• Amy Taylor (comment moderator) |

      Hi Jennifer. You can freeze these beans in any airtight container.

    • |

      My personal preference is to freeze these (or any cooked beans) in gallon freezer bags. Before freezing, pat them down until they’re flat, then squeeze out the air and seal well; then pat them flat again if they lost shape. Next, stack them on top of each other in the freezer. Once frozen, you can stand them upright to make more room in your freezer; it’ll look like a filing system. lol!

  3. Jamie |

    I made these yesterday and they cooked all day in the crockpot and they were deilicious!!! I didn’t have a fresh jalapeño so I used a half can of roasted jalapeños (these cans are the little tiny ones). My husband and I both liked them a lot. I will be making these again!!

  4. Karyn |

    Um, yes you do need to soak beans. Always. Legumes, grains, and nuts ALL contain antinutrients and enzyme inhibitors that you want to neutralize before consuming!! I’ve started making plain beans according to Nourishing Traditions, and since we’ve been correctly preparing them, no more gas and bloating. You don’t even want to eat oats or rice unsoaked, much less BEANS!

    • |

      @Karyn:

      I would really like to know your source on this. I’m a nurse and I cannot find a study that has proven this. Do you mind sharing where you heard this? The closest I can get is an old (1985) dissertation (not a true study): https://www.ideals.illinois.edu/handle/2142/72221

      Given that this is very old and we have new technology to measure such things, I have to call that dissertation into question.

      Please understand that I am not doubting you at all. I’m just saying that I can’t find a study and would love to read it if you know where I can find it. As a nurse, I’m always interested in nutrition. Many thanks!

  5. Michael |

    This recipe bland? No way, follow the recipe

  6. |

    My daughter-in-law passed on to me your recipe for these great slow-cooker beans….made them today, but used black turtle beans instead. …only needed 3 hours …and I am so pleased with the outcome! Thanks so much. We love black beans, and go through many cans …this is a great idea. One other change…I only added the salt after the beans had completed cooking due to the tendency for salt to toughen beans and legumes during the cooking process.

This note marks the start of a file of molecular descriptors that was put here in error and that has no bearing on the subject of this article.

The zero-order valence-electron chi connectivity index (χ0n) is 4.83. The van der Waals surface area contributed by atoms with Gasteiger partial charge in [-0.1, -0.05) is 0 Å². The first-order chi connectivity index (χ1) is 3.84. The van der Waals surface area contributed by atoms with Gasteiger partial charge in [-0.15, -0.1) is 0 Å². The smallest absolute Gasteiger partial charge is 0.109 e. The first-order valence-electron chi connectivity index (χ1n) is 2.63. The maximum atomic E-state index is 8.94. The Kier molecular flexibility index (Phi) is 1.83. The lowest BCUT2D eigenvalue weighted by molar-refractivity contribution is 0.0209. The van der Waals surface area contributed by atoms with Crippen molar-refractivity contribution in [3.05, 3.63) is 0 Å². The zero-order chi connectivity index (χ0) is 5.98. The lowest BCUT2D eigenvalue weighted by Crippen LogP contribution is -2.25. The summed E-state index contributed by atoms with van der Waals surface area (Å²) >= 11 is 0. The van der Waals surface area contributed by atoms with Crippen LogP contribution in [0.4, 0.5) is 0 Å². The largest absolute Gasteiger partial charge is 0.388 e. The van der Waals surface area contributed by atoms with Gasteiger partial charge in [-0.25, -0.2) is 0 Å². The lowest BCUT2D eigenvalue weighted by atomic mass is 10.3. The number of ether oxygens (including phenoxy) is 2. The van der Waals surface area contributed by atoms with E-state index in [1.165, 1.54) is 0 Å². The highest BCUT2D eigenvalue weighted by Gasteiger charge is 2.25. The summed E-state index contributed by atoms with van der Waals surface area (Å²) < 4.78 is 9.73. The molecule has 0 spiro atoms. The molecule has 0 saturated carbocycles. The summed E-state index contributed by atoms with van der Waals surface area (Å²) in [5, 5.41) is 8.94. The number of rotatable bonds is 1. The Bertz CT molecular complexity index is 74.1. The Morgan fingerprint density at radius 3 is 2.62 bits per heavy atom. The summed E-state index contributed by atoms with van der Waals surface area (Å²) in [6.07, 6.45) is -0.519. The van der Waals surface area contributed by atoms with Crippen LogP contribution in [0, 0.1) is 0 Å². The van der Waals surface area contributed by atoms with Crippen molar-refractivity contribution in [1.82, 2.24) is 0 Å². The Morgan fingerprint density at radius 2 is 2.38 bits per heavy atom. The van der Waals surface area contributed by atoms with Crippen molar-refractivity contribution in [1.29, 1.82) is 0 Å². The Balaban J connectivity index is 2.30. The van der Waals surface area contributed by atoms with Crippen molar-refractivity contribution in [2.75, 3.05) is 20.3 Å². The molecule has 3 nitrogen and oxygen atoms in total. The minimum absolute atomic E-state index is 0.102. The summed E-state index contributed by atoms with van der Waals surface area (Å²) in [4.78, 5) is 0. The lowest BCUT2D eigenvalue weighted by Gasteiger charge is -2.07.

Thanks for a great website …very inspiring and useful.

  7. Rachel |

    Oh…my…word. Perhaps the best thing since sliced bread here. I LOVE this recipe. Once done, I use my hand stick blender to blend everything (onions included). It’s delicious! I made this the other day with black beans instead of pinto and it was also AMAZING! The black beans though do cook much faster than pinto (like in half the time). Black “refried” beans were just as amazing. Kept the spices etc. exactly the same.

  8. Rachelle |

    I have made these a few times and I LOVE them! First time I followed the recipe exactly and found it did not have much of a spicy kick to them. But still they were delicious! Next time around I added 2 finely chopped whole jalapenos and 1 finely chopped habanero (seeds and ribs included). This was the spicy kick I was looking for. The outcomes of flavor are endless, this is a recipe you can definitely play around with when it comes to adding flavors.
    One more thing… These re-fried beans are a very versatile dish; at least they are in my home. I’ve made them a half-dozen times and never had any leftovers to freeze. My most recent use for the leftovers is turning them into soup. Chopped & sauted: onion, cabbage; chicken broth and about of cup of beans makes a delicious meal out of leftovers!

  9. Jennifer |

    Easy and delicious. I make these all the time.

  10. Teresa |

    Are the garlic cloves necessary, or can they be substituted for garlic powder?

    • Amy Taylor (comment moderator) |

      Hello. You can use powder.